Ask Tim Daggett, who’s calling his sixth Olympics for NBC, for his favorite men’s gymnastics memory, and even before he mentions himself clinching the gold medal for the U.S. team in 1984 with a perfect 10 on high bar, he talks about Trent Dimas’ high bar gold from 1992. “He was very good on high bar, but the U.S.A. at that point in time didn’t win medals, never mind gold medals. The gymnast before Trent went, there was a score discrepancy, and Trent’s waiting to go — he’s literally up on the podium chalking up and pacing — and this conference went on for absolute ever. Every five seconds, the anxiety and tension of waiting for them to tell you to go gets worse and worse. And his was minutes. Finally, he gets the greenlight to go, and when that greenlight goes on, you’ve got 30 seconds to mount the high bar. A lot of times, that in itself really rattles gymnasts. But he does the routine of his lifetime and sticks. It was unbelievable.”
With the men’s competition getting underway Saturday (check NBCOlympics.com for the live stream schedule, and watch NBC’s primetime coverage that night), we asked Daggett to pick routines you don’t want to miss in London. And after you’ve checked out the most promising men’s events, click over for his picks of 10 women’s gymnastics routines you don’t want to miss. READ FULL STORY
Tonight, the London Games open (NBC, 7:30 p.m. ET), and tomorrow, the swimming competition begins. We asked three-time 1984 gold medalist Rowdy Gaines, who’ll be calling his sixth Olympics for NBC, to pick the five races you don’t want to miss. The times listed are when the finals will be streaming live on NBCOlympics.com before airing on NBC in primetime.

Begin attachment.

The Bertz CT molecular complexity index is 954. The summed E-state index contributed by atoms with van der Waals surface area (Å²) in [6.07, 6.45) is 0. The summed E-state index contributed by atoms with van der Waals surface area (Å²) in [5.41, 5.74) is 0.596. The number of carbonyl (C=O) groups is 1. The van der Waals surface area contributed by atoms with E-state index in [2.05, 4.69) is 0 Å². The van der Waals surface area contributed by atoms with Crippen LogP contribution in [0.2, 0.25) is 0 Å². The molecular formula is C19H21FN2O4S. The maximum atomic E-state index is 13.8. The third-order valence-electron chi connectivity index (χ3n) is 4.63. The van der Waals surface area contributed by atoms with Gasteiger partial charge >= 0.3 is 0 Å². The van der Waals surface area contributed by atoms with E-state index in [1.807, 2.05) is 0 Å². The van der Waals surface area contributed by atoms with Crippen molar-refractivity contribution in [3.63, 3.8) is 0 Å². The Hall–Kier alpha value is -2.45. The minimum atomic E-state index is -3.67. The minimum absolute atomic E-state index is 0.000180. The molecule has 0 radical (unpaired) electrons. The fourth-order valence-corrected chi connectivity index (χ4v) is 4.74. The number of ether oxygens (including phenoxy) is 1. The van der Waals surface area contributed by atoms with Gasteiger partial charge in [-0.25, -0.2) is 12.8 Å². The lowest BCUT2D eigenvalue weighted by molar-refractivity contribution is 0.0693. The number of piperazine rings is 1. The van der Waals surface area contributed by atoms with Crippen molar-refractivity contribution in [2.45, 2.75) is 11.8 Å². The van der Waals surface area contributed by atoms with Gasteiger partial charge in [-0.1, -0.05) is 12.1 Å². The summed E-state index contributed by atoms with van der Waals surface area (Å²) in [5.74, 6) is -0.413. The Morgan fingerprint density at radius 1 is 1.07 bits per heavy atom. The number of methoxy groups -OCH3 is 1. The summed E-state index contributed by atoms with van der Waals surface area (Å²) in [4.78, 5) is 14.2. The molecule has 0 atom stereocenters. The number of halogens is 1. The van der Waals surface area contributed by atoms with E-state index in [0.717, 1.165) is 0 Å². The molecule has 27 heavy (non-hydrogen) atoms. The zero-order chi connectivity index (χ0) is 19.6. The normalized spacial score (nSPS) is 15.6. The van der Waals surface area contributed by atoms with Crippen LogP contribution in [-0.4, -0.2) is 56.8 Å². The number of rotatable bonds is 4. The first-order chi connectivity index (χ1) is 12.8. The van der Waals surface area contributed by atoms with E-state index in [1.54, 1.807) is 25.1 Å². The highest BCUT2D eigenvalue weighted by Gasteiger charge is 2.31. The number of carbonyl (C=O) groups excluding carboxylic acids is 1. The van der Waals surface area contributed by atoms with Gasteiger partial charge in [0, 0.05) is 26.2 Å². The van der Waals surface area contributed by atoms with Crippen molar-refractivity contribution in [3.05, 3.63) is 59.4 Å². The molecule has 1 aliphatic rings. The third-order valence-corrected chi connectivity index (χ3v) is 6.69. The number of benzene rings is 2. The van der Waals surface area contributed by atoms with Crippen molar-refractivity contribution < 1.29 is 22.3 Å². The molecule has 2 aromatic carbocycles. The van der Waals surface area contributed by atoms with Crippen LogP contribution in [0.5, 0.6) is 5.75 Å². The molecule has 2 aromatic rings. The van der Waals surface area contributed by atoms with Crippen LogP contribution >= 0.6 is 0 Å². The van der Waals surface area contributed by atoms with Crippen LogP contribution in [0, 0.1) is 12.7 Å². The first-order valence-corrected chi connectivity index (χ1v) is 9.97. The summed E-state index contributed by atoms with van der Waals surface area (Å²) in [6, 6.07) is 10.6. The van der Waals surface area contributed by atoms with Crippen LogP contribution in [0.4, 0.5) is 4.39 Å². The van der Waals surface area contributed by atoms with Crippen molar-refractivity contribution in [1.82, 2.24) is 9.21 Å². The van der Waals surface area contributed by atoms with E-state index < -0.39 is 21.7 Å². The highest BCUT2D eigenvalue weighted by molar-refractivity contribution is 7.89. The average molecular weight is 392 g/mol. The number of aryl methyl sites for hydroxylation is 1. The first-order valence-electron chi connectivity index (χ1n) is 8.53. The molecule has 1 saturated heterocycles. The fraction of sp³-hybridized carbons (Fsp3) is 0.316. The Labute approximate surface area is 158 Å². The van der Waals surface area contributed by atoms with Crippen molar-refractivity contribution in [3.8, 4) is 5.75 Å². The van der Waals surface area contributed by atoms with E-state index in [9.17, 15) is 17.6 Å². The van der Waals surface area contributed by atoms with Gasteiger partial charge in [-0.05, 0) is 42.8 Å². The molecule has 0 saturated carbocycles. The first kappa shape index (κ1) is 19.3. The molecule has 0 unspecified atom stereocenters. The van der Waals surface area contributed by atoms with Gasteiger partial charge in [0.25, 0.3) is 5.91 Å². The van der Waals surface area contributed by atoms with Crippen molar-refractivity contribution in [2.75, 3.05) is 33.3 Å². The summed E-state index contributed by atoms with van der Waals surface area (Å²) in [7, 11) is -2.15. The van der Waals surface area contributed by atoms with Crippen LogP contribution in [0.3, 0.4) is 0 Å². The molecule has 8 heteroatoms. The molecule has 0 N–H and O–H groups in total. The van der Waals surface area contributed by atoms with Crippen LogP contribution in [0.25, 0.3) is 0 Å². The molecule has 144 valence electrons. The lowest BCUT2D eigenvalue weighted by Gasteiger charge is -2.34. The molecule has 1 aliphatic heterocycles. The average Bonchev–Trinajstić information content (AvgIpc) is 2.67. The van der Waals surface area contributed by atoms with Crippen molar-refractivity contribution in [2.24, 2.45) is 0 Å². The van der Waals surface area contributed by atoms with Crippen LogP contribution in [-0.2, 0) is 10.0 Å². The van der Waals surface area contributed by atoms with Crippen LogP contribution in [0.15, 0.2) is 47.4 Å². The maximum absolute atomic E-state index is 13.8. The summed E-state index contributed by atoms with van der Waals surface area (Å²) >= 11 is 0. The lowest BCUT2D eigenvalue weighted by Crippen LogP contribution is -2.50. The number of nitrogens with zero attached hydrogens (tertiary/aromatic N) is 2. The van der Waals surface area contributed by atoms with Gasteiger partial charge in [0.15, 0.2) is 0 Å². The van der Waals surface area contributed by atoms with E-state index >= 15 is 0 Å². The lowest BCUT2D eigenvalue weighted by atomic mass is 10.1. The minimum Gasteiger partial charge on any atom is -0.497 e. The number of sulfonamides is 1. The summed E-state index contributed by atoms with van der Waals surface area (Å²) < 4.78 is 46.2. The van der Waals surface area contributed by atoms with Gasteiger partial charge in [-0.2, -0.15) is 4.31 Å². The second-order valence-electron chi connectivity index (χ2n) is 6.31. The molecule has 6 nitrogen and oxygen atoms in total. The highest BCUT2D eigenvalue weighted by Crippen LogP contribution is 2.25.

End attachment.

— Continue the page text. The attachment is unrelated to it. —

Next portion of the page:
1. Men’s 400m IM (Sat., July 28, 2:30 p.m. ET): It’s the very first final on the very first day of competition, and it’s the two best swimmers on the planet — Michael Phelps and Ryan Lochte — in the decathlon of swimming. It’s one of only two races that they’ll be swimming against each other. Everybody’s pointing at the 200 IM final on Aug. 2, but the 400 IM is the one I’m looking forward to because it will set the tone for the rest of the Olympics for both of these guys. If you’re gonna push me over a cliff… I think Ryan has the edge in the 400 IM and Michael has the edge in the 200 IM.
The London Games officially commence Friday (7:30 p.m. ET on NBC), and the gymnastics competition gets under way Saturday with the men’s team qualification (check NBCOlympics.com for the live stream schedule, and watch NBC’s primetime coverage that night). Before he headed abroad, we asked Tim Daggett, a member of the gold-medal winning ’84 U.S. Men’s gymnastics team who’ll be calling his sixth Olympics for NBC, to tell us five ways he prepares. READ FULL STORY
While we await the opening of the London Games on Friday (7:30 p.m. ET on NBC), and the start of the swimming competition on Saturday (check the live stream and TV schedules on NBCOlympics.com), we asked three-time 1984 gold medalist Rowdy Gaines, who’ll be calling his sixth Olympics for NBC, to tell us the five greatest things we won’t see on TV.
1. The warmup pool. There’s hugs and kisses and cheers and tears. Even an occasional fist fight will happen back in the warmup pool. It happened in ’84 when I was competing in L.A. I just saw a fist fight start between two guys from two different countries. Even though there are cameras, people feel like they’re away from the peering eyes, so they’re not on guard as much. Sometimes you’ll see a coach get in an athlete’s face, which she or he wouldn’t do out in the competition pool. READ FULL STORY